In response to my first post, Sonia wrote
I think Sonia makes a good point here. I would actually go a step further and say that doctrinal theory, if it has no practical influence on our lives (i.e., in making us more faithful followers of Christ), is so insignificant as to be utterly worthless, and a waste of time. I have found this to be true in my own life, as well as in the lives of others. Theological speculation and theorizing can make for stimulating discussion, but in our day-to-day lives in the “real world,” such speculation and theorizing doesn’t amount to much of anything if it doesn’t carry over into action - it usually just ends up making us look like (or at least feel like) hypocrites who can “talk the talk” but not with any consistency “walk the walk.” On the other hand, insofar as what we believe leads to our becoming more obedient and faithful disciples of Christ, I would say it is of the highest significance. Which leads me to a thought I’ve been chewing on for a while now: what is the link between doctrine and practice? What is the bridge, so to speak, by which our understanding of what Scripture teaches carries over into our daily practice of seeking to follow Christ? I think we all desire, at some level, to be more “Christ-like” in how we live and interact with others - which is as practical as you can get. And it would seem from reading the NT that the doctrinal convictions of the early Christians had a profound influence on how they lived.
I propose that part of the “missing link” between doctrine and practice is that, for the early Christians, the doctrines which they confessed and defended were far more than merely theoretical. They were expressions of their deepest convictions about, and understanding of, reality - how things really are. And that impacted how they lived. But what’s more important, their doctrines changed how they lived for the better. But how? How can exercising faith (trust or confidence) in the fact that Jesus is Lord, and that he is ultimately going to banish sin and death from the universe, make us better, more loving, people? I submit that the answer is found in hope - specifically, greater the hope which we possess, the more loving we’ll be. Biblically speaking, hope is an expectation of future blessing or a favorable outcome for oneself and those for whom one cares, and is, I believe, the common denominator in all practical, moral transformation (for some NT examples which appear to indicate that hope is the motivating principle essential to godly living, see 1 Peter 1:3-4, 22-25; 3:15; 1 John 3:2-3; Col 1:4-6; Rom 8:20-24). Faith, or trust, is the channel by which hope is received - it is the door through which hope enters our hearts. And hope - the expectation of a favorable outcome for oneself and for one’s loved ones - effectively frees us to live as God created us to live - which is in love. Perhaps the most practical book in the NT is the book of James. There, we read that faith apart from works is “dead” and “useless,” and James gives us two examples of people being “justified” (accepted by God as righteous) by their works. Though not explicitly stated, it is evident that in both cases hope played a powerful role in the “works of faith” performed by both Abraham (see Gen 12:1-3; 15:5-6; cf. Rom 4:18-21) and Rahab (see Joshua 2:8-13).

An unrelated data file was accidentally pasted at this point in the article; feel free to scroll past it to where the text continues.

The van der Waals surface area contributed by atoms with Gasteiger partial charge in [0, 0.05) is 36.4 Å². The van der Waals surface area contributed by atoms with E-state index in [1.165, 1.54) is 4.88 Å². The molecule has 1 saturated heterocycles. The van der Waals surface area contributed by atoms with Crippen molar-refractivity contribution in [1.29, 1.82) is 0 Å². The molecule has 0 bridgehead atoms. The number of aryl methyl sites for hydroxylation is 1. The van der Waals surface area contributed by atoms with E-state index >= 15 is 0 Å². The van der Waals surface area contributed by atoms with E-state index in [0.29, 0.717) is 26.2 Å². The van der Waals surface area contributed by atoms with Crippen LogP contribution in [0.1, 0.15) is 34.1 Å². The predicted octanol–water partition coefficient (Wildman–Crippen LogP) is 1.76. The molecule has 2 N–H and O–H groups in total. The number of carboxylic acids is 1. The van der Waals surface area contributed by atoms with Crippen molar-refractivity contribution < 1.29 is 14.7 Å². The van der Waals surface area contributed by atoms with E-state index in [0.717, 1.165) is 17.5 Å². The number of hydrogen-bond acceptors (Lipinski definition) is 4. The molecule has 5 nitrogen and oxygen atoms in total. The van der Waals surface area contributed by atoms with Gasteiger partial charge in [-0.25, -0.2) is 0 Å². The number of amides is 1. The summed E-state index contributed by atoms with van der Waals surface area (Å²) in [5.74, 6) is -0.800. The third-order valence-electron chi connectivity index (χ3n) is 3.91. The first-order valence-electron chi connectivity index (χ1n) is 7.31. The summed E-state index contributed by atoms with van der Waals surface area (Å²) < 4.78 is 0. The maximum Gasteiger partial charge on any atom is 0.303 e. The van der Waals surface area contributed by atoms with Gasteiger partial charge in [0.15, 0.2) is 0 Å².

In light of this understanding of the role that hope plays in our lives, I think we can better appreciate Paul’s words in 1 Corinthians 13:13: “So now faith, hope, and love abide, these three; but the greatest of these is love.” Faith, we are told, is “the substance of things hoped for, the evidence of things not seen” (Heb 11:1). Our faith is the means by which the hope of future blessing is conveyed to us when we believe the gospel, and it is by this hope that our hearts are cleansed, and thereby made receptive for God’s love to be poured into them (Rom 5:5). Having God’s love perfected in us is the goal (John 2:5; 4:12) - it is, I believe, the salvation that God calls his elect to experience by faith. Because faith and hope are simply means to this end, love is seen as the “greatest” of the three (for it is love for our neighbor that is the fulfillment of the law - Rom 13:8-10). And if it is hope (i.e., an expectation of future blessing/favorable outcome for oneself and those for whom one cares) that motivates people to righteous living, then any doctrine which, when sincerely believed, produces hope within us, is a doctrine of great significance - and the greater the hope produced by the doctrine, the closer to the truth the doctrine must be. The reason I say this is because God has promised that the gospel of Christ has the power to free us from all sin. Thus, assuming I am correct about the importance of hope, the gospel must be comprised of facts (doctrines, if you will) which, when believed, inspire the greatest hope possible - and consequently leads to the greatest freedom from sin (which I understand to be the opposite of love) attainable in this life.